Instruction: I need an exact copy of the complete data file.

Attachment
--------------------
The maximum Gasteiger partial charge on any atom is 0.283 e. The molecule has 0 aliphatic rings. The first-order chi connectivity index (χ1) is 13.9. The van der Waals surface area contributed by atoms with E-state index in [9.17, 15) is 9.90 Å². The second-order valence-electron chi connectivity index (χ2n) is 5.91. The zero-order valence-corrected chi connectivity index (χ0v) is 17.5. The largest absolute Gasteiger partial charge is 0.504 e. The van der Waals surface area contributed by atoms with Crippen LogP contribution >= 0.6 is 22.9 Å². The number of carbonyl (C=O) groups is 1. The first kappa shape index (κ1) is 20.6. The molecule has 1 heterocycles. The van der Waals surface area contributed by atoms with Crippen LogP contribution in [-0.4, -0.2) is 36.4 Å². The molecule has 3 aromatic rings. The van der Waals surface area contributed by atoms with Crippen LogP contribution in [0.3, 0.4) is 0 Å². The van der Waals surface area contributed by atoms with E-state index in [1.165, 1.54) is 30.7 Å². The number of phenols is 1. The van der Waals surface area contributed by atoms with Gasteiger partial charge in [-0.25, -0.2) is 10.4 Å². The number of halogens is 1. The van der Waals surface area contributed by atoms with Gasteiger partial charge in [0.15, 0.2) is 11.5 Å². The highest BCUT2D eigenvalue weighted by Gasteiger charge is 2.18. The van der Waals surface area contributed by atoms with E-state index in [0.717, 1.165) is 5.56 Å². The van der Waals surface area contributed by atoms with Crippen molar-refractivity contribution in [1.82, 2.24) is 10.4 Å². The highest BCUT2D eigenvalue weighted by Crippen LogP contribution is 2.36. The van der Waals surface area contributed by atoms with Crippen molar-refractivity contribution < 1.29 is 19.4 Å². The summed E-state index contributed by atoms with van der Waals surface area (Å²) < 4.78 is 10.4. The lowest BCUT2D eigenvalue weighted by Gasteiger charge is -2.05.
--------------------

The maximum Gasteiger partial charge on any atom is 0.283 e. The molecule has 0 aliphatic rings. The first-order chi connectivity index (χ1) is 13.9. The van der Waals surface area contributed by atoms with E-state index in [9.17, 15) is 9.90 Å². The second-order valence-electron chi connectivity index (χ2n) is 5.91. The zero-order valence-corrected chi connectivity index (χ0v) is 17.5. The largest absolute Gasteiger partial charge is 0.504 e. The van der Waals surface area contributed by atoms with Crippen LogP contribution >= 0.6 is 22.9 Å². The number of carbonyl (C=O) groups is 1. The first kappa shape index (κ1) is 20.6. The molecule has 1 heterocycles. The van der Waals surface area contributed by atoms with Crippen LogP contribution in [-0.4, -0.2) is 36.4 Å². The molecule has 3 aromatic rings. The van der Waals surface area contributed by atoms with Crippen LogP contribution in [0.3, 0.4) is 0 Å². The van der Waals surface area contributed by atoms with E-state index in [1.165, 1.54) is 30.7 Å². The number of phenols is 1. The van der Waals surface area contributed by atoms with Gasteiger partial charge in [-0.25, -0.2) is 10.4 Å². The number of halogens is 1. The van der Waals surface area contributed by atoms with Gasteiger partial charge in [0.15, 0.2) is 11.5 Å². The highest BCUT2D eigenvalue weighted by Gasteiger charge is 2.18. The van der Waals surface area contributed by atoms with E-state index in [0.717, 1.165) is 5.56 Å². The van der Waals surface area contributed by atoms with Crippen molar-refractivity contribution in [1.82, 2.24) is 10.4 Å². The highest BCUT2D eigenvalue weighted by Crippen LogP contribution is 2.36. The van der Waals surface area contributed by atoms with Crippen molar-refractivity contribution < 1.29 is 19.4 Å². The summed E-state index contributed by atoms with van der Waals surface area (Å²) < 4.78 is 10.4. The lowest BCUT2D eigenvalue weighted by Gasteiger charge is -2.05.